BEWARE: I am in full rant mode right now, and my tongue is explosive. No holds barred. Anything goes. Consider yourself warned.
Last week I worked as a substitute in an autistic classroom, at a school for special needs, of adult students ages 20-26. Their speech levels ranged from nonverbal to hyperverbal. Before I left the building for the day, I decided that I would prefer to associate myself with people in the special needs community, especially autism, over the so-called normal people anytime.
Special: Unusual, unique, exceptional, better. In other words, different from the usual.
Normal: Typical, standard, or what’s expected
So why would I prefer autism over normal? Well, the entire time that I was inside the school, not just in the classroom, but as I walked through the building interacting with other staff and students:
- I didn’t see or hear anyone poke fun at someone else
- There was no gossiping
- There were no cliques
- I didn’t hear the ‘R’ word (retarded is not in my household’s vocabulary)
- Everyone minded their own business
- Intelligent conversations
- Extremely smart
- Problem solvers
So how does that compare to so-called normal people? Come on now, do I really need to go there? Since this is a ranting blog post, I’m definitely going there.
As I look back over my K-12 school years, college, and now the workplace, I can see why special needs is called just that, special. Look at my bulleted list above. Isn’t that amazing?
Now let’s take a look at my list of qualities of a normal person.
This list is nowhere near finished, but I just got home from work and I’m tired. Otherwise, I would type until my fingers get numb.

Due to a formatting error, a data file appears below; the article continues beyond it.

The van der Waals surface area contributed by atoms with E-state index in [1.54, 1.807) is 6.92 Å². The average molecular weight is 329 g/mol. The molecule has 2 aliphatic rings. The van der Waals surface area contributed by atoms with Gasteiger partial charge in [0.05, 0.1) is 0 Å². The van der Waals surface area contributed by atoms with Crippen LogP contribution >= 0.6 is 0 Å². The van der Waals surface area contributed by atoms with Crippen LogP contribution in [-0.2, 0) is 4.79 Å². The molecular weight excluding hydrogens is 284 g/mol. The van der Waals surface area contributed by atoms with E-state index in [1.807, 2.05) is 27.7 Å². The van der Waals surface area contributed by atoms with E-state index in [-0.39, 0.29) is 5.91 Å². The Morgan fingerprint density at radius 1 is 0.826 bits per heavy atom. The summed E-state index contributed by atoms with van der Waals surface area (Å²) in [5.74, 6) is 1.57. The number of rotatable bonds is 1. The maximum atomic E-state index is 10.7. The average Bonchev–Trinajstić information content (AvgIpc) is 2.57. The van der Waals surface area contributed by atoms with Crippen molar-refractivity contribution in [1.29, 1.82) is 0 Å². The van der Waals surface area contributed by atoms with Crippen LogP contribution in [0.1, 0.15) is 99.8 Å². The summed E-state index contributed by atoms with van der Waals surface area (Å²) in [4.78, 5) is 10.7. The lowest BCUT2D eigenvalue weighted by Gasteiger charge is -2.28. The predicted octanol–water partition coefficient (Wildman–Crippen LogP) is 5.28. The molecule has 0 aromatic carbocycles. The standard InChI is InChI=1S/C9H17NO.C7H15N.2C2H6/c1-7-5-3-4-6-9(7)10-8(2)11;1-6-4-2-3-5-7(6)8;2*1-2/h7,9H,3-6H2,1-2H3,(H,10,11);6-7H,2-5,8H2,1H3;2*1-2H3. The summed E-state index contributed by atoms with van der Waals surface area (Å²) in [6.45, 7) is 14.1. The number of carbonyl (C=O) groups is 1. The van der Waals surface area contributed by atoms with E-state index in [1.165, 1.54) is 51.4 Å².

Can you see why I prefer to associate myself with autistic individuals? There was a hyperverbal student with a superhero obsession. For those of you who don’t know, I’m a lifelong comic book nerd, so I was excited to talk with him. But what I didn’t know was that he was allowed to talk about superheroes at snack time only. He knew it, but as one of the other teachers said, “They know the new people!”
The students made Valentine’s Day cards. The handwriting of one of the students’ was perfect, as if she used a ruler and a stencil. Everything on the inside and outside of that card was positioned perfectly.
I would go on with my bragging about the students at that school, but I don’t want to make us normal people jealous.
My 8 year-old son is a special needs child. He has a rare condition called Tuberous Sclerosis Complex (TSC). Those with the disease have a range of issues, including autism.
My son is also autistic. At one point he lost his speech, but he regained it a few years later. I met several students at that school, that reminded me of my son. He is verbal, loud, make sounds, has behavior challenges, and other issues. But, my son is intelligent. His obsessions are trains, geography, and numbers (including dates and years).
My son also holds mature and highly intelligent conversations. Last school year, I closely observed his interaction with one of his classmates at the bus stop every morning. He eventually stopped talking to that child, because his responses weren’t good enough for my son. He’s like that with adults too. If you can’t hold a mature and intelligent conversation, then he will have nothing to do with you.
I kept to myself when I was in school. I was on the honor roll, and I participated in sports and other activities. I was quiet and shy. I had specialty classes in math and science, and most of the students I associated with, when I did talk, were quiet in nature like myself. No gossiping. No poking fun at others. No cliques. No jealousy. Intelligent conversations. We minded our own business.
Hmmm, am I special? I don’t know, but with the definitions I provided above, and all the smack I ranted about in this blog post, I would say that I am special. And guess what? I don’t care.